Judo New Zealand sent 10 athletes to the Commonwealth Games in Glasgow and came home with five medals.

That is a percentage of success only dreamed about by other sports yet judo does not receive a cent of funding from Sport New Zealand.

There is hope within the organisation that the outstanding medal haul will result in a change of attitude at the national funding body. But since Glasgow, the national judo body has wasted no time in following up the success by bringing to New Zealand one of the world's top judokas (judo practitioners).

Nina Milosevic from Slovenia, 23, is a seven-times national champion and the European under-23 champion. She has spent 10 days training with Tauranga Judo Club athletes of all ages, including Commonwealth Games rep Chanel Kavanagh, after a week holding coaching sessions in Auckland.


Tomorrow she flies to Japan to compete at the Tokyo Grand Slam, regarded as the most prestigious tournament in the world after the Olympics and world championships.

Milosevic hopes to be back next year to settle in Tauranga and qualify to represent New Zealand at the 2020 Olympics.

"I enjoy it here very much and am happy that I have been able to show them something new as well," she said. "I have trained some techniques but I have also learned a lot of new things here. European judo is at a higher level but they can still teach me some things, especially here in Tauranga.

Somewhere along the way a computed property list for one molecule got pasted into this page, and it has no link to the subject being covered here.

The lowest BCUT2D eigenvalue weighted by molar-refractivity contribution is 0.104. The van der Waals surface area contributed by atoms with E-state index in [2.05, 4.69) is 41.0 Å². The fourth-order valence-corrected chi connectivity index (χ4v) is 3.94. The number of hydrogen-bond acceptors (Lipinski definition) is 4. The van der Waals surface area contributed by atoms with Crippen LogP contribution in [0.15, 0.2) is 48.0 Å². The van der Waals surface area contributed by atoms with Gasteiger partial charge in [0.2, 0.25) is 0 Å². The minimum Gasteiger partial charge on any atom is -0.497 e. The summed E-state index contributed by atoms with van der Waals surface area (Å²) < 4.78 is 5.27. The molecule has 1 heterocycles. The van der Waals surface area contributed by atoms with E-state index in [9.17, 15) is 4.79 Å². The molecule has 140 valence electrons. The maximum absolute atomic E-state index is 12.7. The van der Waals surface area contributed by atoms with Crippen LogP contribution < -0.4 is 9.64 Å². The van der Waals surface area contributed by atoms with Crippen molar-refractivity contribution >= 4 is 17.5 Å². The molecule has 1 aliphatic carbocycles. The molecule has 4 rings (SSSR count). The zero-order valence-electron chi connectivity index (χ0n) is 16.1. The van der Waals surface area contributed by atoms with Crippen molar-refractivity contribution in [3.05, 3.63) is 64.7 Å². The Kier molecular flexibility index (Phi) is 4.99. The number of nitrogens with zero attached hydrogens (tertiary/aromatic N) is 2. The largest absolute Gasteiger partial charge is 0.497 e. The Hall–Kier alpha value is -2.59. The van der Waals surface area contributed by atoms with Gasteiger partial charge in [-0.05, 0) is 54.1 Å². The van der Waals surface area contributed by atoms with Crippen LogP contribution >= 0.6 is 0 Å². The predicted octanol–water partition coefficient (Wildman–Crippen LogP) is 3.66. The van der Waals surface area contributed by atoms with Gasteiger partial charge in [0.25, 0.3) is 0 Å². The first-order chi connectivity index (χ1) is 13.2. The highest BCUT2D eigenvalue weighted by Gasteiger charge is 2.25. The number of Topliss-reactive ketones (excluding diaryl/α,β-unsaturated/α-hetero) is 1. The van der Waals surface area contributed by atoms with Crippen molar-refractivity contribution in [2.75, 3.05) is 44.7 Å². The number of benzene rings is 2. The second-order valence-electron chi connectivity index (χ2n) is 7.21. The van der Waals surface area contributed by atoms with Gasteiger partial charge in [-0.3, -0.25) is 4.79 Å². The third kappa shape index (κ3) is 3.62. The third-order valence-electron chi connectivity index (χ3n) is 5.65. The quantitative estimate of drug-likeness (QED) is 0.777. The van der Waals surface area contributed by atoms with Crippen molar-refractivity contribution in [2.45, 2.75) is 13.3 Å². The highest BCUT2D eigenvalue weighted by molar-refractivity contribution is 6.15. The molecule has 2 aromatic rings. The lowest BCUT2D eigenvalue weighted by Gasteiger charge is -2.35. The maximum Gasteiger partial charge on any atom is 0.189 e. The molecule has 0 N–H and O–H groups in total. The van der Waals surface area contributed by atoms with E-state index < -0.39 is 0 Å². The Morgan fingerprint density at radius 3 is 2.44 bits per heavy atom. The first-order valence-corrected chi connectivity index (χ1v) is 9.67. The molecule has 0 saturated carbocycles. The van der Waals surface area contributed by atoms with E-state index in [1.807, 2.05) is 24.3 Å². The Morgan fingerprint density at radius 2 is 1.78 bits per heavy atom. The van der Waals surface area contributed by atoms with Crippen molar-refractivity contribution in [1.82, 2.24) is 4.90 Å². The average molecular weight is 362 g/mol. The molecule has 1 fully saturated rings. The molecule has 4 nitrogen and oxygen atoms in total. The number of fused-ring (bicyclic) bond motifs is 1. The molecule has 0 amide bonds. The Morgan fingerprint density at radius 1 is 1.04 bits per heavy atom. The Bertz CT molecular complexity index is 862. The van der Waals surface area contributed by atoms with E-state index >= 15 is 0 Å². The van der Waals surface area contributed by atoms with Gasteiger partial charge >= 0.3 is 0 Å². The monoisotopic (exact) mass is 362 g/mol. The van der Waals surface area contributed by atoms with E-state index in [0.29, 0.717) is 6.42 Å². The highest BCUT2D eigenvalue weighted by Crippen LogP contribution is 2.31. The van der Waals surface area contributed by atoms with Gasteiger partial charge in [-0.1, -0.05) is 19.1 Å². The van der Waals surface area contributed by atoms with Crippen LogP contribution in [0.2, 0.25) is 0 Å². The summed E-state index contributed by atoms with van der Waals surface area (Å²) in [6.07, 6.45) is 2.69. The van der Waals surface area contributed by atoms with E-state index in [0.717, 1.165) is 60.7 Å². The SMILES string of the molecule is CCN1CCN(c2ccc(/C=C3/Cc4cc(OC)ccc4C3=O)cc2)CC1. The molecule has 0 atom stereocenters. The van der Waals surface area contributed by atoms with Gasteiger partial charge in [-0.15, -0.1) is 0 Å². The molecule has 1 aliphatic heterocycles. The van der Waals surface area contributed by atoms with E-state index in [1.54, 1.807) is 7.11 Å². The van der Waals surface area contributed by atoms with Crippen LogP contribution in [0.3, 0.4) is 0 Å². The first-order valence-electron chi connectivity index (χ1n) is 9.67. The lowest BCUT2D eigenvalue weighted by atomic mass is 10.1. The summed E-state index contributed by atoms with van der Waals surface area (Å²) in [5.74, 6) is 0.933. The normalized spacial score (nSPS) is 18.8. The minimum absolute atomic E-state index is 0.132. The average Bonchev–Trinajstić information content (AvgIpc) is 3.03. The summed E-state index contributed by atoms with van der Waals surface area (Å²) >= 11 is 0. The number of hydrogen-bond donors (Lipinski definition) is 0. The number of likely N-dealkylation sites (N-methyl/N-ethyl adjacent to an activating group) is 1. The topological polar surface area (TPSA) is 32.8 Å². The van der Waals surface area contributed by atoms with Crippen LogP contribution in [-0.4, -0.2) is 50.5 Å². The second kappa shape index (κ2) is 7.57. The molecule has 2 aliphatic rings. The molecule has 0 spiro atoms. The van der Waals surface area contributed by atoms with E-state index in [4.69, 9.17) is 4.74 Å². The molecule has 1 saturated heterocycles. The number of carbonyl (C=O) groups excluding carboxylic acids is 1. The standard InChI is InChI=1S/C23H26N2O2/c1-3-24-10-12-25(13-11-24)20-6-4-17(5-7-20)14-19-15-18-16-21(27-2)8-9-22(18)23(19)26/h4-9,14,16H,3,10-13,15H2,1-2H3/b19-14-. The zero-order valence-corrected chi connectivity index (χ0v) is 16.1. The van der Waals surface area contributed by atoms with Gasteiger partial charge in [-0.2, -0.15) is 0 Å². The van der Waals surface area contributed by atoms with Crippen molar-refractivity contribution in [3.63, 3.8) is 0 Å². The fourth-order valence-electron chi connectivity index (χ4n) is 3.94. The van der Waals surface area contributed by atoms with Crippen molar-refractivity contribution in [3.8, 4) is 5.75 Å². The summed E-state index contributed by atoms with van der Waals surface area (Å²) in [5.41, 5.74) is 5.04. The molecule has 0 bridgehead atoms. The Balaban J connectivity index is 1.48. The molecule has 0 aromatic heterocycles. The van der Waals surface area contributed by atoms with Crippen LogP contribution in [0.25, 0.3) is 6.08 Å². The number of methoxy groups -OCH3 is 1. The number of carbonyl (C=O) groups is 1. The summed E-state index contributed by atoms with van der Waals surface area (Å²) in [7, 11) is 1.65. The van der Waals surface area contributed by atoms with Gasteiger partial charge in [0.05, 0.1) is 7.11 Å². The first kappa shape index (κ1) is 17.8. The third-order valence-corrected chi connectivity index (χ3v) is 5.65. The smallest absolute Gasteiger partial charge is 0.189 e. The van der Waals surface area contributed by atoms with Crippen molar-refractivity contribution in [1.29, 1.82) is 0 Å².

"I am coming back next April hopefully to live here in Mount Maunganui. That is my plan."

A key driver in getting Milosevic here is Tauranga based Judo New Zealand team manager Murray Lin.

He says she has made a huge impact in the time she has been in Tauranga.

"Nina is an extremely talented athlete and combined with her work ethic and professional attitude towards training, will become one of the best judokas in the world," he said.

"Having Nina here is huge, not only for Tauranga Judo Club but for Judo New Zealand's elite athletes as well. She has a passion for coaching and mentoring younger athletes, but her extensive contacts in Europe could also be extremely helpful for the New Zealand judokas trying to qualify for Rio."